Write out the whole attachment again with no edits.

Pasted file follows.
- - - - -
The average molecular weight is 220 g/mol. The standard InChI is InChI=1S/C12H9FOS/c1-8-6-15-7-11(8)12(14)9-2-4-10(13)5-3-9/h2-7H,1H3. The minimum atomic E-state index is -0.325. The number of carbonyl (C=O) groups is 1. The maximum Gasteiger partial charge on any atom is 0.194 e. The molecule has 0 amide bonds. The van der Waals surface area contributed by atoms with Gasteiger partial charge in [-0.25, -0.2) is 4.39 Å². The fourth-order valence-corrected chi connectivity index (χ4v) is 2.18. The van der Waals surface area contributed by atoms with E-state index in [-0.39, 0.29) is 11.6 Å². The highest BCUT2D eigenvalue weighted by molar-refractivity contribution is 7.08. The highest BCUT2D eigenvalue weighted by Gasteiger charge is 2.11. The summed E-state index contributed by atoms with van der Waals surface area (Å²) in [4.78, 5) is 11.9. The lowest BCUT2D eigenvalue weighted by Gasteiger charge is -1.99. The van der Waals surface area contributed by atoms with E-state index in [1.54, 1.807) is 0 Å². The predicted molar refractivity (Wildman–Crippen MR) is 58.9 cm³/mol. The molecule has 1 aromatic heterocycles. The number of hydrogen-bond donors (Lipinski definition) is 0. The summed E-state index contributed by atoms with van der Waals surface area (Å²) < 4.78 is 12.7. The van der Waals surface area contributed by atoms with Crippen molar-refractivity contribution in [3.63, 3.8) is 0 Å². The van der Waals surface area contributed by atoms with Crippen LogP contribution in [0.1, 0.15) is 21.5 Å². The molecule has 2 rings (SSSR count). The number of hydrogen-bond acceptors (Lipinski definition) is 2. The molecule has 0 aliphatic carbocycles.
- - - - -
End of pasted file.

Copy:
The average molecular weight is 220 g/mol. The standard InChI is InChI=1S/C12H9FOS/c1-8-6-15-7-11(8)12(14)9-2-4-10(13)5-3-9/h2-7H,1H3. The minimum atomic E-state index is -0.325. The number of carbonyl (C=O) groups is 1. The maximum Gasteiger partial charge on any atom is 0.194 e. The molecule has 0 amide bonds. The van der Waals surface area contributed by atoms with Gasteiger partial charge in [-0.25, -0.2) is 4.39 Å². The fourth-order valence-corrected chi connectivity index (χ4v) is 2.18. The van der Waals surface area contributed by atoms with E-state index in [-0.39, 0.29) is 11.6 Å². The highest BCUT2D eigenvalue weighted by molar-refractivity contribution is 7.08. The highest BCUT2D eigenvalue weighted by Gasteiger charge is 2.11. The summed E-state index contributed by atoms with van der Waals surface area (Å²) in [4.78, 5) is 11.9. The lowest BCUT2D eigenvalue weighted by Gasteiger charge is -1.99. The van der Waals surface area contributed by atoms with E-state index in [1.54, 1.807) is 0 Å². The predicted molar refractivity (Wildman–Crippen MR) is 58.9 cm³/mol. The molecule has 1 aromatic heterocycles. The number of hydrogen-bond donors (Lipinski definition) is 0. The summed E-state index contributed by atoms with van der Waals surface area (Å²) < 4.78 is 12.7. The van der Waals surface area contributed by atoms with Crippen molar-refractivity contribution in [3.63, 3.8) is 0 Å². The van der Waals surface area contributed by atoms with Crippen LogP contribution in [0.1, 0.15) is 21.5 Å². The molecule has 2 rings (SSSR count). The number of hydrogen-bond acceptors (Lipinski definition) is 2. The molecule has 0 aliphatic carbocycles.